• 21. Toronto Shelter StandardsSchedules should include, at a minimum, that infant 6.5 Duty to Report Suspected Casestoys are washed as used, toddler toys are washed weekly, of Child Abuse and Neglectand toys for older children are washed as required. All shelters and staff are obligated to report any sus-Program plans and/or outlines of planned activities pected cases of child abuse or neglect, and to followmust be posted or provided to parents. the legislative requirements of the Child and Family Services Act (see Appendix E).Excursions and/or field trips must be safe, fun and age-appropriate. Shelters must have a lost child policy in All shelters and staff will work in compliance withthe event a child goes missing. child welfare agencies.All displays in children and youth activity areas shouldbe non-racist, non-violent, non-sexist, anti-bias and 6.6 Confidentialityfree of all stereotypes. Each shelter must have a written policy concerning the collection, use and disclosure of resident information.The shelter should actively seek involvement of supportagencies through partnership development to provide Written policies concerning confidentiality shoulddirect, on-site support or by providing information on include the following:community resources to parents. Shelters must not disclose personal information about a shelter resident without a signed consent from theParental involvement should be encouraged through resident.direct participation in children and youth programsand/ or by providing access to resources outside of Exceptions to this practice include:program hours. when refusing or neglecting to provide information could endanger the safety ofShelters serving youth (ages 13 to 18) should provide another individual or group of individualsrecreational, educational and social activities on-site disclosure of resident information by staff isor off-site, and which are separate from children’s required under the Child and Family Services Actprograms or activities. disclosure is required as per a court orderChildren must be registered in school during their stay or subpoena.at the shelter. Children residing in shelters often attendthe local school, but parents may elect for the child to 6.7 Sharing of Resident Informationcontinue attending their previous school. Sharing of resident information with other providers to which the resident may be referred is necessary toShelters will support and encourage parents to use ensure effective provision of services, continuity ofnon-violent ways of disciplining their children. care and efficient use of resources. The importance ofShelters must have a policy outlining the requirements sharing information with relevant providers will befor residents or others to babysit children residing in explained to the resident and only disclosed withthe shelter, including the maximum number of children signed resident consent.a resident may be responsible for at any one time. 19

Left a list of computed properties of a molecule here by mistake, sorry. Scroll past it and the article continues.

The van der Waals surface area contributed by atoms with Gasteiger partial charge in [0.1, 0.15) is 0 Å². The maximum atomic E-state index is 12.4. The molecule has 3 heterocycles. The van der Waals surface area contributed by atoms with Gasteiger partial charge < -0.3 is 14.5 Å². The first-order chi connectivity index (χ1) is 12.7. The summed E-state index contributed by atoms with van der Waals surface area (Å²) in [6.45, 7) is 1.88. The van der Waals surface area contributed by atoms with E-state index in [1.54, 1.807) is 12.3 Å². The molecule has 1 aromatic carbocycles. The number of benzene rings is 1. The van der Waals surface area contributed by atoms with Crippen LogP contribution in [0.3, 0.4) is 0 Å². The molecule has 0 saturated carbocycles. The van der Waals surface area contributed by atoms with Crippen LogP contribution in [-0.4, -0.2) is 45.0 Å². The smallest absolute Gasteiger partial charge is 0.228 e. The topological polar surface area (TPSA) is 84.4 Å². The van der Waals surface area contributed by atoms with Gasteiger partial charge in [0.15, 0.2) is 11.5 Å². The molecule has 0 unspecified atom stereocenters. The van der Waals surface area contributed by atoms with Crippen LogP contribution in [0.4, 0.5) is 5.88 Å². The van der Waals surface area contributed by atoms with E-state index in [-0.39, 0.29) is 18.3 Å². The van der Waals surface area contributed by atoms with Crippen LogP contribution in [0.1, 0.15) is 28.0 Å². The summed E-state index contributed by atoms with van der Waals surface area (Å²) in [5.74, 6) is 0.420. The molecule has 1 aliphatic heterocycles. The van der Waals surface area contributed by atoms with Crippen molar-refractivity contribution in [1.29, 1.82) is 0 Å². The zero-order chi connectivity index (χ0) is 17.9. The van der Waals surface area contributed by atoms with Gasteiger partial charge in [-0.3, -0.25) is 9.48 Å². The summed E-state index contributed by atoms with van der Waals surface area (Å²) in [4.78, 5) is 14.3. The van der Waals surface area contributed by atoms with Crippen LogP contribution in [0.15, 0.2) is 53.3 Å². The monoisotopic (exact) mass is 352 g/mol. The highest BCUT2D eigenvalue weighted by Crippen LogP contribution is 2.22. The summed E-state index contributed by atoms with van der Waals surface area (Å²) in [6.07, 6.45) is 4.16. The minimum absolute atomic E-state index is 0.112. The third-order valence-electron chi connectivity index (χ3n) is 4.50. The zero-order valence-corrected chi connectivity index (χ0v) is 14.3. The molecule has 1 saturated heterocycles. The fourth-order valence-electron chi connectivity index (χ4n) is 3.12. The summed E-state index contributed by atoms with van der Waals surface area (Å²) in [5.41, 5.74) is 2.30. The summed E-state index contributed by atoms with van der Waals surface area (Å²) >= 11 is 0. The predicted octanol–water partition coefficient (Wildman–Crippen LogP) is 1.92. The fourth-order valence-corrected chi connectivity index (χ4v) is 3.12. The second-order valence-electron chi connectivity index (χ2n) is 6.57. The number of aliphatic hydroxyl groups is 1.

• 22. Toronto Shelter Standards Consent to Release Personal Information forms should 6.9 Staff Code of Conduct include the following information: Shelters must have a staff code of conduct outlining date of disclosure professional behaviour for shelter staff. At a minimum, resident name a staff code of conduct should include the following: name of the shelter and contact person that is Staff will: disclosing the information 1. Maintain the best interests of the resident as their type of information to be disclosed primary goal. name of the shelter and contact person the 2. Acknowledge the power inherent in their position information is being disclosed to. and strive to minimize the impact of the power differential. 6.8 Resident Information and 3. Be respectful of residents, fellow employees, and Resident Files any other person with whom they come in contact during the course of their duties. Files containing resident information must be kept in a secure location and locked to maintain confidentiality. 4. Carry out professional duties and obligations with integrity, objectivity and equity. Shelters must have written policies concerning the 5. Ensure residents have the necessary information privacy, security and confidentiality of resident infor- to make informed decisions. mation maintained in electronic format (e.g., password 6. Acknowledge that the work-site is someone protected, use of mobile devices, remote access, etc.). else’s home, and be mindful of their presence Removing case files from the shelter premises for especially in communal and sleeping areas. business-related purposes is not encouraged due to the 7. Be accountable for all interactions with residents, potential breach of privacy and security of resident community members and staff. information. In exceptional cases, when shelters are 8. Acknowledge when they are in a situation they required to take case files off-site, written policies are not skilled or comfortable to handle, and and guidelines must be in place to ensure the security, seek support from colleagues and supervisors. privacy and confidentiality of resident information. 9. Follow their agency policies and procedures Agencies must have policies regarding resident access around staff behaviour and conduct. to personal information and records. Policies should include: a process for residents to request informal access to and/or copies of their case files a process for residents who have been denied informal access to their case files, which includes instructions for City-operated shelters, for formal requests under the Municipal Freedom of Information and Protection of Privacy Act.20